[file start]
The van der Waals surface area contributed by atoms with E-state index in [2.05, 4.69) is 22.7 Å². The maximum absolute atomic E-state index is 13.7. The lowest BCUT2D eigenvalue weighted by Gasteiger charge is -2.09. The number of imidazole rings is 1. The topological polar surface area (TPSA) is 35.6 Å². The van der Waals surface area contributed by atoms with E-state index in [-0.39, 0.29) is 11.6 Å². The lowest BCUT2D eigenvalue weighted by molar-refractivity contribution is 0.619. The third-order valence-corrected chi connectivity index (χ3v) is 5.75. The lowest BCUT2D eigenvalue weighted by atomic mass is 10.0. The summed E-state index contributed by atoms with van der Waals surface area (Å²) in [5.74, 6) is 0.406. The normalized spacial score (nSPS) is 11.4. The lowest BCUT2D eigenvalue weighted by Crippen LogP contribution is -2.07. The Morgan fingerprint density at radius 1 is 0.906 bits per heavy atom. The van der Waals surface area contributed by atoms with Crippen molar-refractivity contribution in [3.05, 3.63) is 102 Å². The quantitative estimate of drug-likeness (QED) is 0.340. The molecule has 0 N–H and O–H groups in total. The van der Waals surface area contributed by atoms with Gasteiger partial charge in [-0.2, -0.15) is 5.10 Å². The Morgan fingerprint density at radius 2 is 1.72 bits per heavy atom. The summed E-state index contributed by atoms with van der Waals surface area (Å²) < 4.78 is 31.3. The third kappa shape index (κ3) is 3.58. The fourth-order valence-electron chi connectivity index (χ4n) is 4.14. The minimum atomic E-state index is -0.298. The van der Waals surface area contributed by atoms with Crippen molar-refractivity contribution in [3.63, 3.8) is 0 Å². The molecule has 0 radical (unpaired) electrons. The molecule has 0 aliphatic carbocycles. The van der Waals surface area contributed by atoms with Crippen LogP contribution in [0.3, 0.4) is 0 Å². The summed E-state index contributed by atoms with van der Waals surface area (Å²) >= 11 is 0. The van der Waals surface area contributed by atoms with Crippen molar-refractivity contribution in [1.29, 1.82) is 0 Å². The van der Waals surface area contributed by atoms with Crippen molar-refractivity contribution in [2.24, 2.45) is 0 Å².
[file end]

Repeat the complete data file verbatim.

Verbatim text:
The van der Waals surface area contributed by atoms with E-state index in [2.05, 4.69) is 22.7 Å². The maximum absolute atomic E-state index is 13.7. The lowest BCUT2D eigenvalue weighted by Gasteiger charge is -2.09. The number of imidazole rings is 1. The topological polar surface area (TPSA) is 35.6 Å². The van der Waals surface area contributed by atoms with E-state index in [-0.39, 0.29) is 11.6 Å². The lowest BCUT2D eigenvalue weighted by molar-refractivity contribution is 0.619. The third-order valence-corrected chi connectivity index (χ3v) is 5.75. The lowest BCUT2D eigenvalue weighted by atomic mass is 10.0. The summed E-state index contributed by atoms with van der Waals surface area (Å²) in [5.74, 6) is 0.406. The normalized spacial score (nSPS) is 11.4. The lowest BCUT2D eigenvalue weighted by Crippen LogP contribution is -2.07. The Morgan fingerprint density at radius 1 is 0.906 bits per heavy atom. The van der Waals surface area contributed by atoms with Crippen molar-refractivity contribution in [3.05, 3.63) is 102 Å². The quantitative estimate of drug-likeness (QED) is 0.340. The molecule has 0 N–H and O–H groups in total. The van der Waals surface area contributed by atoms with Gasteiger partial charge in [-0.2, -0.15) is 5.10 Å². The Morgan fingerprint density at radius 2 is 1.72 bits per heavy atom. The summed E-state index contributed by atoms with van der Waals surface area (Å²) < 4.78 is 31.3. The third kappa shape index (κ3) is 3.58. The fourth-order valence-electron chi connectivity index (χ4n) is 4.14. The minimum atomic E-state index is -0.298. The van der Waals surface area contributed by atoms with Crippen molar-refractivity contribution in [3.63, 3.8) is 0 Å². The molecule has 0 radical (unpaired) electrons. The molecule has 0 aliphatic carbocycles. The van der Waals surface area contributed by atoms with Crippen LogP contribution in [0.3, 0.4) is 0 Å². The summed E-state index contributed by atoms with van der Waals surface area (Å²) >= 11 is 0. The van der Waals surface area contributed by atoms with Crippen molar-refractivity contribution in [1.29, 1.82) is 0 Å². The van der Waals surface area contributed by atoms with Crippen molar-refractivity contribution in [2.24, 2.45) is 0 Å².